Thérèse S. Lapperre, MD; Jiska B. Snoeck-Stroband, MD; Margot M.E. Gosman, PhD, MD; Désirée F. Jansen, PhD; Annemarie van Schadewijk, MSc; Henk A. Thiadens, PhD, MD; Judith M. Vonk, PhD; H. Marike Boezen, PhD; Nick H.T. ten Hacken, PhD, MD; Jacob K. Sont, PhD; Klaus F. Rabe, PhD, MD; Huib A.M. Kerstjens, PhD, MD; Pieter S. Hiemstra, PhD; Wim Timens, PhD, MD; Dirkje S. Postma, PhD, MD; Peter J. Sterk, PhD, MD; the GLUCOLD (Groningen Leiden Universities Corticosteroids in Obstructive Lung Disease) Study Group
Inhaled corticosteroids (ICSs) and long-acting Î²2-agonists (LABAs) are used to treat moderate to severe chronic obstructive pulmonary disease (COPD).
To determine whether long-term ICS therapy, with and without LABAs, reduces inflammation and improves pulmonary function in COPD.
Randomized, placebo-controlled trial. (ClinicalTrials.gov registration number: NCT00158847)
2 university medical centers in The Netherlands.
114 steroid-naive current or former smokers with moderate to severe COPD.
Cell counts in bronchial biopsies and sputum (primary outcome); methacholine responsiveness at baseline, 6, and 30 months; and clinical outcomes every 3 months.
Random assignment by minimization method to receive fluticasone propionate, 500 Âµg twice daily, for 6 months (n = 31) or 30 months (n = 26); fluticasone, 500 Âµg twice daily, and salmeterol, 50 Âµg twice daily, for 30 months (single inhaler; n = 28); or placebo twice daily (n = 29).
101 patients were greater than 70% adherent to therapy. Fluticasone therapy decreased counts of mucosal CD3+ cells (âˆ’55% [95% CI, âˆ’74% to âˆ’22%]; P = 0.004), CD4+ cells (âˆ’78% [CI, âˆ’88% to 60%]; P < 0.001), CD8+ cells (âˆ’57% [CI, âˆ’77% to âˆ’18%]; P = 0.010), and mast cells (âˆ’38% [CI, âˆ’60% to âˆ’2%]; P = 0.039) and reduced hyperresponsiveness (P = 0.036) versus placebo at 6 months, with effects maintained after 30 months. Fluticasone therapy for 30 months reduced mast cell count and increased eosinophil count and percentage of intact epithelium, with accompanying reductions in sputum neutrophil, macrophage, and lymphocyte counts and improvements in FEV1 decline, dyspnea, and quality of life. Reductions in inflammatory cells correlated with clinical improvements. Discontinuing fluticasone therapy at 6 months increased counts of CD3+ cells (120% [CI, 24% to 289%]; P = 0.007), mast cells (218% [CI, 99% to 407%]; P < 0.001), and plasma cells (118% [CI, 9% to 336%]; P = 0.028) and worsened clinical outcome. Adding salmeterol improved FEV1 level.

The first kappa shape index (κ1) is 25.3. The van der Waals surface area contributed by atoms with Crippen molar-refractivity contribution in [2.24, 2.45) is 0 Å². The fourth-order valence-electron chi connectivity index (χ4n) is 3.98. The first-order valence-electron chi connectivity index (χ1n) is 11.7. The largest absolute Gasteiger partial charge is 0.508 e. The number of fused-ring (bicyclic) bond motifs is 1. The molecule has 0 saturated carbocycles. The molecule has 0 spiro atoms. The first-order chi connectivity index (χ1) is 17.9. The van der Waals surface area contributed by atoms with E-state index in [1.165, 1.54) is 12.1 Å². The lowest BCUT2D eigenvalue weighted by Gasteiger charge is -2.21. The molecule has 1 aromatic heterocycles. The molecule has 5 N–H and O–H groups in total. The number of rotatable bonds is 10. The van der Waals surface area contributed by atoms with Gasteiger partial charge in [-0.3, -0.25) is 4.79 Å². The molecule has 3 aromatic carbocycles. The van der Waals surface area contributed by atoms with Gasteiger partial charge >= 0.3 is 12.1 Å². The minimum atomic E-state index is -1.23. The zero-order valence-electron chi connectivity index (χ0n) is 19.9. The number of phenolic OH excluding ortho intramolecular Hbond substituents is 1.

The study was not designed to evaluate clinical outcomes. Measurement of primary outcome was not available for 24% of patients at 30 months.
ICS therapy decreases inflammation and can attenuate decline in lung function in steroid-naive patients with moderate to severe COPD. Adding LABAs does not enhance these effects.
Netherlands Organization for Scientific Research, Netherlands Asthma Foundation, GlaxoSmithKline of The Netherlands, University Medical Center Groningen, and Leiden University Medical Center.
Thérèse S. Lapperre, Jiska B. Snoeck-Stroband, Margot M.E. Gosman, Désirée F. Jansen, Annemarie van Schadewijk, Henk A. Thiadens, et al. Effect of Fluticasone With and Without Salmeterol on Pulmonary Outcomes in Chronic Obstructive Pulmonary Disease: A Randomized Trial. Ann Intern Med. 2009;151:517–527. doi: 10.7326/0003-4819-151-8-200910200-00004
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Published: Ann Intern Med. 2009;151(8):517-527.
Chronic Obstructive Airway Disease, Pulmonary/Critical Care.
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Print ISSN: 0003-4819 | Online ISSN: 1539-3704
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